There may be hundreds of people there, but believe me Sharath doesn’t miss a thing, he would certainly notice your absence from led.

        Despite the volume of people I managed to practice in the main room for every led, one girl used to practice in the upstairs part of the ladies changing room, so if you want to have a lazy practice that’s the place!

  • Nobel says:

    What you describe sounds like the yoga equivalent of a peak-hour rush/traffic jam. And in rush-hour traffic, as you know, it is very difficult (but not impossible) not to feel like the person who just rudely cut you off in order to gain a little bit of space has something against you; well, he doesn’t. It’s just something that humans tend to do when in such situations.

    So, although I have never been in the situation that you describe, I have a feeling that the solution, as with rush-hour traffic, lies in just letting go of the need to feel that people are slighting you. And it’s probably easier to do this if you don’t have a favorite spot that you definitely must have. 🙂

    But seriously, now I’m getting curious: Are there really “better” spots in the shala? I mean, short of finding yourself on the stage (which I personally would want to avoid if I can help it; don’t want the whole world to see me dancing in UHP…), I would think that any other spot in the shala is as good/bad as any other spot. I mean, so long as you can hear Sharath’s voice and know what posture is being called out, where you are shouldn’t matter, right? At least, this is the impression I get from watching videos of the shala. Am I right?

    • D says:

      It’s EXACTLY the yoga equivalent of a rush hour!!

      The thing that irked me the most on Friday wasn’t that I felt like I was being slighted – it was a couple of things: (1) the agitation that came with feeling like I had to hustle too, or lose out (being kiasu!!), (2) the level of inconsiderate behavior on display, (3) having a practice spot right by the door with frantic yogis walking all over me and my mat just as I’m trying to get settled. All in all, it was just a very agitated start to practice and I got swept up in it.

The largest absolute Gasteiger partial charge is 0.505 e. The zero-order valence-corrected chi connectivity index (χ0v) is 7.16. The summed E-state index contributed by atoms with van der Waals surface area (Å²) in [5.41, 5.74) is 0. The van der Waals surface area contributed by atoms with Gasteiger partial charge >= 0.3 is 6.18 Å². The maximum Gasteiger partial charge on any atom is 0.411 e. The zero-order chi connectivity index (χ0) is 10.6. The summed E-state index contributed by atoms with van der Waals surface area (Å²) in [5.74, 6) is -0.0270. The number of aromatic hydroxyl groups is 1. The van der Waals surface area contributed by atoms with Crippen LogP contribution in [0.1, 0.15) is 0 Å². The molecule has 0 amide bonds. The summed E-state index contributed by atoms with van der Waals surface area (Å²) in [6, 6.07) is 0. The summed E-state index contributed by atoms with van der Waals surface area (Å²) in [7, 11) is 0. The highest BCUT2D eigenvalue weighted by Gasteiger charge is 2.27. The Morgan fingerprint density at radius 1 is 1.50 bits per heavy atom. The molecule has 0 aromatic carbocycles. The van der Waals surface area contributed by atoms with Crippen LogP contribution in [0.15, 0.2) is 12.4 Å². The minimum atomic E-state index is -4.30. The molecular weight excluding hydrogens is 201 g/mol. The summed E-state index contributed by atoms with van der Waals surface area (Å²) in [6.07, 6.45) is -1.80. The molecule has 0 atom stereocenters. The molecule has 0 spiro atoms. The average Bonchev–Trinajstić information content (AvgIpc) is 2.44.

Whether a practice spot is deemed “good” or “bad” is entirely a matter of personal preference. There are some areas in the room where your mat covers the part where two mysore rugs overlap, making for an uneven surface, and that’s what most people want to avoid….but I practiced over such a spot on Friday and it wasn’t as bad as expected. The fact is, one spot is as good as any in that room (even if you’re on the ‘stage’) but people have their preferences and attachments to their practice locations, which is understandable, but still doesn’t justify a**hole behavior in order to get what you want.

  • Anne Bain says:

    I couldn’t agree more. It’s down right depressing- a feeling of “haven’t they learned anything”. Ironically, I’m in NYC and the manners on the rush hour subway are better.

    • D says:

      Perhaps it’s also because NYC commuters are not as excited to get to work as these Ashtangis are to practice with Sharath! 😉

      Hope NYC is treating you well!

  • Karen says:

    When I read about Mysore I was horrified by the thought of the stage, so of course I ended up there a whole bunch of times. I actually rather liked it, because you can only fit six people up there, so there’s a limit to how crushed in you can be. And honestly, I was so busy with my practice (& I think everyone else was with theirs) that no one is really on display.

  • I’ve read a number of accounts about the frantic Friday rush and it sounds like a stressful experience, definitely not how you might picture starting an early morning yoga class. I’ve always found the “must-have spot” phenomenon strange in the sense that it is definitely fostering attachment.